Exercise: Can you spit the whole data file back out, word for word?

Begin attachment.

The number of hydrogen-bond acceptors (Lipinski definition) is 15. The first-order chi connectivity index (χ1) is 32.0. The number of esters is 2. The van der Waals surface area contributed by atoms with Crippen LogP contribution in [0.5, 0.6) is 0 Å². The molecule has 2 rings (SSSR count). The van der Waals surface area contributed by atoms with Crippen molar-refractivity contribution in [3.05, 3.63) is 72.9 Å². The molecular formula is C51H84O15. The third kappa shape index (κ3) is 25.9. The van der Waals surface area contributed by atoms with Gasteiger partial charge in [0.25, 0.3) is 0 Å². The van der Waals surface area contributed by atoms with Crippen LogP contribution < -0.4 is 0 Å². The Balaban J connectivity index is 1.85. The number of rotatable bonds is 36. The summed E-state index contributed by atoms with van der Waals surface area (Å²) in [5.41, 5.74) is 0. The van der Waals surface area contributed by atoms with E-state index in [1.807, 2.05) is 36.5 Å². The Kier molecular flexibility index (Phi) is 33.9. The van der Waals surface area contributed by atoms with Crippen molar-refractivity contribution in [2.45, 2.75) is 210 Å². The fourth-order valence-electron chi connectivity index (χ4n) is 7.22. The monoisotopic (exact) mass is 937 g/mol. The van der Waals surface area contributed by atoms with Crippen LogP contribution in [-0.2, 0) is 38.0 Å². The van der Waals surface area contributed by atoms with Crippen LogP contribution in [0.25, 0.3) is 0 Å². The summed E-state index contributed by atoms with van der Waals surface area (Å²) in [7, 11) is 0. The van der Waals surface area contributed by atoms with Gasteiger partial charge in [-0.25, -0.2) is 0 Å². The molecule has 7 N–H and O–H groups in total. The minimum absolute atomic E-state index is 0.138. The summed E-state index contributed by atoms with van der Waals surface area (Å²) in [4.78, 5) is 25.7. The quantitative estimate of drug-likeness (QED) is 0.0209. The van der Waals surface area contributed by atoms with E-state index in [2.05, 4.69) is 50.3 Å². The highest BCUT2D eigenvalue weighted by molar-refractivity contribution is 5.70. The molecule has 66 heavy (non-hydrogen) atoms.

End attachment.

The number of hydrogen-bond acceptors (Lipinski definition) is 15. The first-order chi connectivity index (χ1) is 32.0. The number of esters is 2. The van der Waals surface area contributed by atoms with Crippen LogP contribution in [0.5, 0.6) is 0 Å². The molecule has 2 rings (SSSR count). The van der Waals surface area contributed by atoms with Crippen molar-refractivity contribution in [3.05, 3.63) is 72.9 Å². The molecular formula is C51H84O15. The third kappa shape index (κ3) is 25.9. The van der Waals surface area contributed by atoms with Gasteiger partial charge in [0.25, 0.3) is 0 Å². The van der Waals surface area contributed by atoms with Crippen LogP contribution < -0.4 is 0 Å². The Balaban J connectivity index is 1.85. The number of rotatable bonds is 36. The summed E-state index contributed by atoms with van der Waals surface area (Å²) in [5.41, 5.74) is 0. The van der Waals surface area contributed by atoms with E-state index in [1.807, 2.05) is 36.5 Å². The Kier molecular flexibility index (Phi) is 33.9. The van der Waals surface area contributed by atoms with Crippen molar-refractivity contribution in [2.45, 2.75) is 210 Å². The fourth-order valence-electron chi connectivity index (χ4n) is 7.22. The monoisotopic (exact) mass is 937 g/mol. The van der Waals surface area contributed by atoms with Crippen LogP contribution in [-0.2, 0) is 38.0 Å². The van der Waals surface area contributed by atoms with Crippen LogP contribution in [0.25, 0.3) is 0 Å². The summed E-state index contributed by atoms with van der Waals surface area (Å²) in [7, 11) is 0. The van der Waals surface area contributed by atoms with Gasteiger partial charge in [-0.25, -0.2) is 0 Å². The molecule has 7 N–H and O–H groups in total. The minimum absolute atomic E-state index is 0.138. The summed E-state index contributed by atoms with van der Waals surface area (Å²) in [4.78, 5) is 25.7. The quantitative estimate of drug-likeness (QED) is 0.0209. The van der Waals surface area contributed by atoms with E-state index in [2.05, 4.69) is 50.3 Å². The highest BCUT2D eigenvalue weighted by molar-refractivity contribution is 5.70. The molecule has 66 heavy (non-hydrogen) atoms.